Mariners’ Robinson Cano a new man after double sports hernia surgery
The abdominal issues that plagued Robinson Cano are a thing of the past, as evidenced by his seven home runs this spring training for the Mariners.
Cano underwent double sports hernia surgery in the offseason, and he explained to 710 ESPN Seattle’s “Danny, Dave and Moore” exactly how that operation has made a world of difference for him.
“Honestly I didn’t realize it was hard for me to use my hips (last season),” said Cano, whose batting average dipped to as low as .236 last June as he dealt with the injury. “It was hard for me to pull the ball or hit the ball inside.”
A visit with a doctor resulted in an abdominal strain diagnosis, but there was more to it than that.
“The doctor said, ‘If it doesn’t go away in two weeks, you might consider a sports hernia.’ I’d never heard of a sports hernia before,” Cano said. “Two weeks later I said I still got the same pain. He goes, ‘If you want to keep playing like that, you can play. It’s not gonna be worse than that, so if you wanna go play, keep playing. And if not, you have to miss at least six weeks of the season.'”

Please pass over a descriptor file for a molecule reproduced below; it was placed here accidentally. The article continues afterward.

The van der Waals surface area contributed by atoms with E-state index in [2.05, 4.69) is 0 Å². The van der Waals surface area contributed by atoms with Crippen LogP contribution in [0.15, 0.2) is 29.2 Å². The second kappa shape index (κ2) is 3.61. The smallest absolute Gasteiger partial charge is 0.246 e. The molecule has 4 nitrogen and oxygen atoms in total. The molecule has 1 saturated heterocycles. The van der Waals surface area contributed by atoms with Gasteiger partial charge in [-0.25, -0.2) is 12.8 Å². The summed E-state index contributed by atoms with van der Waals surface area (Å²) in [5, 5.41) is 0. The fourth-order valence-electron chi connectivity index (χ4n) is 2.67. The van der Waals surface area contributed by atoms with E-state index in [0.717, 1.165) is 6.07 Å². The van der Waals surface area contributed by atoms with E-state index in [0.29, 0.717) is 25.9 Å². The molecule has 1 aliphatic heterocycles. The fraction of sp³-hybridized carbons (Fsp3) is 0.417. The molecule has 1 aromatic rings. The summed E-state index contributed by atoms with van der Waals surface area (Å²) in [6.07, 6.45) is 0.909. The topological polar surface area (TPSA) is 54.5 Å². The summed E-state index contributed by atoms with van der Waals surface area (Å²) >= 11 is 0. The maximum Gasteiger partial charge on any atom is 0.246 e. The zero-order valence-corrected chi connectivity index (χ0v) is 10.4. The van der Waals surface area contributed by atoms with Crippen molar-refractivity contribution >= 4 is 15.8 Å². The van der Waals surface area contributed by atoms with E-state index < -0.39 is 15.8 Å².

Cano wasn’t about to do that, and he finished out the season with 156 games played.
Despite the injury, Cano rebounded with a much better second half, hitting .330 from July 1 through the end of the season. Then he finally addressed the injury, going to Philadelphia to have the surgery performed by Dr. William Meyers; Meyers later operated on Seahawks running back Marshawn Lynch for a similar injury.
Cano said it was important for him to have the operation done after the season for reasons that would benefit him and the Mariners in the long-term.
“I didn’t want to do it in the season, because when you do it in the season you try to rush to get back,” he said.
He stayed in New York for an extra month rather than returning home to work his trainer to make sure he was a full-go when spring training began.
“He could have given me the exercises and (then I could) go home, but I decided to not go home because I wanted to be able to be 100 percent at spring training,” he said, “and it really worked.”
The change has been noticeable for Cano. Through Thursday, he has a .365 average, 1.246 OPS and 10 extra-base hits in sping training, including a Cactus League-leading seven homers – three of which came in one game last Sunday.